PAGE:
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April 03, 2012  |   Comments (1)   |   Post a comment

Bus crashes: Tough lessons learned

Why do we cover tragic accidents? Mainly because we want to share with our readers any information that could help in improving school bus safety.

by Frank Di Giacomo - Also by this author


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One of the tougher parts of what we do at SBF is report on major school bus crashes.

It’s always saddening to go over the details of an accident in which a young student’s life was tragically cut short. One such accident has just happened, and this one hits particularly hard because it took place in my state, New Jersey.

Police in Chesterfield Township said that on Feb. 16, a school bus carrying 25 students was en route to an elementary school when a dump truck struck the driver’s side rear of the bus at an intersection. The impact of the crash then caused the bus to strike a pole.

One student was killed — an 11-year-old girl who was the daughter of a state trooper — and 17 students sustained injuries.

Adding to the heartbreak, the girl who was killed was a triplet, and her two sisters were critically injured in the crash.

In a sign of how big of an impact this accident had in New Jersey, Gov. Chris Christie made a statement about it. “We are deeply concerned for the students on the bus and their families and can only imagine what they’ve been dealing with in the immediate aftermath of the crash,” he said.

The accident even got the attention of the feds. The National Transportation Safety Board (NTSB) sent a team to Chesterfield to investigate.

In a press briefing the next day, NTSB investigator Peter Kotowski said that the crash “drew our attention because of the fact that New Jersey is of one of six states that has seat belt requirements on school buses for passengers.” (The state has required lap belts on school buses for two decades.)

So why do we cover tragic accidents like this? Mainly because we want to share with our readers any information that could help in improving school bus safety.

As of this writing, the Chesterfield investigation had just begun, but the NTSB will likely uncover some of the key factors that contributed to the crash and may make safety recommendations related to school transportation.

Earlier in February, the agency issued its report on the fatal 2010 Gray Summit, Mo., crash that involved a pickup truck, a truck-tractor and two school buses.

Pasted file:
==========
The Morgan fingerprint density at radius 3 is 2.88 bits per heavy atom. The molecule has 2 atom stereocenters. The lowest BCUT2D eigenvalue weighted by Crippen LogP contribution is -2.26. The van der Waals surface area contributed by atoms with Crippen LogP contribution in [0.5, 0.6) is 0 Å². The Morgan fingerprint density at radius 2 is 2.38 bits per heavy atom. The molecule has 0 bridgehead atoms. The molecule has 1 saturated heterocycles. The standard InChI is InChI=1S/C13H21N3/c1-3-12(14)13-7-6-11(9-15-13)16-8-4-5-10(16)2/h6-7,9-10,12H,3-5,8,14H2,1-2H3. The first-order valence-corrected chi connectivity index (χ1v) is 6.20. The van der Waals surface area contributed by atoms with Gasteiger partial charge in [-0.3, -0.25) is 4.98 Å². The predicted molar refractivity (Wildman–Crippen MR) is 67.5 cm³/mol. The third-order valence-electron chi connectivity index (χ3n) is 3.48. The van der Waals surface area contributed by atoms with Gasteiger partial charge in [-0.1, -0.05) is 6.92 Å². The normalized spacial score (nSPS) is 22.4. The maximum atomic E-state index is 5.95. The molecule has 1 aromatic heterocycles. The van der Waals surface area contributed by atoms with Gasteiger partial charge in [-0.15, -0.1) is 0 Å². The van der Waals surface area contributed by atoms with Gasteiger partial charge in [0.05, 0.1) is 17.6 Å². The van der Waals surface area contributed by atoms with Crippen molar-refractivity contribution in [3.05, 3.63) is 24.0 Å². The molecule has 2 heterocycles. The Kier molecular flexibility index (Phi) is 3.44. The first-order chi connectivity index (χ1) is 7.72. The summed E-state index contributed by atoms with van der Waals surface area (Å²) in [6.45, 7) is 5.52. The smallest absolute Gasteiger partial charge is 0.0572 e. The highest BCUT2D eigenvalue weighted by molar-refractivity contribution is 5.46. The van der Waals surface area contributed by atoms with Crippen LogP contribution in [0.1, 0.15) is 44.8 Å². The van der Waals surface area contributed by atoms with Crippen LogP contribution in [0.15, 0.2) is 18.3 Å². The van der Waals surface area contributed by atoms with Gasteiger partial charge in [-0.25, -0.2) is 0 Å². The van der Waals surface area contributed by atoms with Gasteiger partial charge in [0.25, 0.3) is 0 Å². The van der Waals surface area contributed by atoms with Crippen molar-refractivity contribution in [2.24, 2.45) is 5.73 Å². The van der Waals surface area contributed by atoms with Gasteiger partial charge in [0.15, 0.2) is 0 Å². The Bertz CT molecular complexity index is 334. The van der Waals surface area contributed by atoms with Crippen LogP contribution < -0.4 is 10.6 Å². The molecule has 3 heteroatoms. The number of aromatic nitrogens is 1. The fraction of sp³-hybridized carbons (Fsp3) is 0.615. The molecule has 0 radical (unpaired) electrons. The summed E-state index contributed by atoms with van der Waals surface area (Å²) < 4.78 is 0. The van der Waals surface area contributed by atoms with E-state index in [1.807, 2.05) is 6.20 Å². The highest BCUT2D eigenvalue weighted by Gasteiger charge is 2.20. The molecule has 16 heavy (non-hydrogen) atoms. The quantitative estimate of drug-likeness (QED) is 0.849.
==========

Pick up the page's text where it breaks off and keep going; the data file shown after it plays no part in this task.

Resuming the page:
The NTSB determined that the probable cause of the initial collision was distraction, likely due to text messaging by the pickup driver.

The agency found that the second collision, between the lead school bus and the pickup, was the result of the bus driver’s inattention to the forward roadway, and the final collision was due to the driver of the following school bus not maintaining the recommended minimum distance from the lead school bus.

NTSB also found problems with the brakes on both buses, including a 0.06- by 0.03-inch hole in one of the brake lines.

After the 2006 crash in Huntsville, Ala., in which four students died, an alarming finding was that the school bus driver was not wearing his seat belt, which allowed him to be thrown from the bus before it plunged 30 feet off of a highway ramp.

Examining these types of tragedies is upsetting, but if there are lessons that can be learned, they need to be exposed.  


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Read more about: fatalities, NTSB, school bus crash

Well said, Frank. I couldn't agree more with the importance of SBF covering all kinds of school bus transportation news, especially stories that hold valuable lessons. The NTSB model, which has been so successful in aviation and highway safety, is to look at all contributing causes of crashes and target recommendations toward mitigating those causes. In a matter of personal interest to me, when there's a boating tragedy, I always want to know what went wrong. Did someone put out a stern anchor and flood their boat, did they not have a working VHF radio, or what? Tragedies can teach unfortunate, but valuable, lessons that we should heed and pass on to everyone in our profession. Yes, school buses are safe as houses, but we should listen to the new mantra from NHTSA that states should all be working toward zero fatalities. Unrealistic? Maybe, but what's the alternative? Thanks again for keeping us informed.

Charlie Hood    |    Apr 04, 2012 08:01 AM

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